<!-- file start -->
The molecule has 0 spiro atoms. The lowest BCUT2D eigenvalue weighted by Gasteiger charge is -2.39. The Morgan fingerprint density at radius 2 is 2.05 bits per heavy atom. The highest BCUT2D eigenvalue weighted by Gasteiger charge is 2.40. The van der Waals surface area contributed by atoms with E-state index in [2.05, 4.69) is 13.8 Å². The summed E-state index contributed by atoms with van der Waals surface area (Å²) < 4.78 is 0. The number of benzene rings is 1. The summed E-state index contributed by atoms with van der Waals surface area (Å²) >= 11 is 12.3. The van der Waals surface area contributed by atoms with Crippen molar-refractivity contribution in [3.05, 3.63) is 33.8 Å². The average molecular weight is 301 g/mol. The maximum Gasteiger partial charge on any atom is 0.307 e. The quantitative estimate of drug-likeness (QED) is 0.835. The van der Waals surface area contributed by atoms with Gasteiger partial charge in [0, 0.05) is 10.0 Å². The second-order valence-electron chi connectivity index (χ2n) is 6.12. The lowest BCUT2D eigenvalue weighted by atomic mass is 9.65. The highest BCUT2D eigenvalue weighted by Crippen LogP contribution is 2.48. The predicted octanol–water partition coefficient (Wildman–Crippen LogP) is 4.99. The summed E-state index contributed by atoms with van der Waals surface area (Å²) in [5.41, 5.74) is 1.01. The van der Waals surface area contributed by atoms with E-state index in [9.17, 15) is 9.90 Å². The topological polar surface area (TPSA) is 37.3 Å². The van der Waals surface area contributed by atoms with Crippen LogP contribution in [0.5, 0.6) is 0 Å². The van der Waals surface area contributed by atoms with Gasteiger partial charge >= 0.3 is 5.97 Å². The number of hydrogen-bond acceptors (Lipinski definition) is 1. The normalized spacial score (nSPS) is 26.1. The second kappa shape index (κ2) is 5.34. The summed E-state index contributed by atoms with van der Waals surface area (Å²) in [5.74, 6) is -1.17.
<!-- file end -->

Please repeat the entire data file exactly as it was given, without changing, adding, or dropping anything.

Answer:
The molecule has 0 spiro atoms. The lowest BCUT2D eigenvalue weighted by Gasteiger charge is -2.39. The Morgan fingerprint density at radius 2 is 2.05 bits per heavy atom. The highest BCUT2D eigenvalue weighted by Gasteiger charge is 2.40. The van der Waals surface area contributed by atoms with E-state index in [2.05, 4.69) is 13.8 Å². The summed E-state index contributed by atoms with van der Waals surface area (Å²) < 4.78 is 0. The number of benzene rings is 1. The summed E-state index contributed by atoms with van der Waals surface area (Å²) >= 11 is 12.3. The van der Waals surface area contributed by atoms with Crippen molar-refractivity contribution in [3.05, 3.63) is 33.8 Å². The average molecular weight is 301 g/mol. The maximum Gasteiger partial charge on any atom is 0.307 e. The quantitative estimate of drug-likeness (QED) is 0.835. The van der Waals surface area contributed by atoms with Gasteiger partial charge in [0, 0.05) is 10.0 Å². The second-order valence-electron chi connectivity index (χ2n) is 6.12. The lowest BCUT2D eigenvalue weighted by atomic mass is 9.65. The highest BCUT2D eigenvalue weighted by Crippen LogP contribution is 2.48. The predicted octanol–water partition coefficient (Wildman–Crippen LogP) is 4.99. The summed E-state index contributed by atoms with van der Waals surface area (Å²) in [5.41, 5.74) is 1.01. The van der Waals surface area contributed by atoms with E-state index in [9.17, 15) is 9.90 Å². The topological polar surface area (TPSA) is 37.3 Å². The van der Waals surface area contributed by atoms with Crippen LogP contribution in [0.5, 0.6) is 0 Å². The van der Waals surface area contributed by atoms with Gasteiger partial charge >= 0.3 is 5.97 Å². The number of hydrogen-bond acceptors (Lipinski definition) is 1. The normalized spacial score (nSPS) is 26.1. The second kappa shape index (κ2) is 5.34. The summed E-state index contributed by atoms with van der Waals surface area (Å²) in [5.74, 6) is -1.17.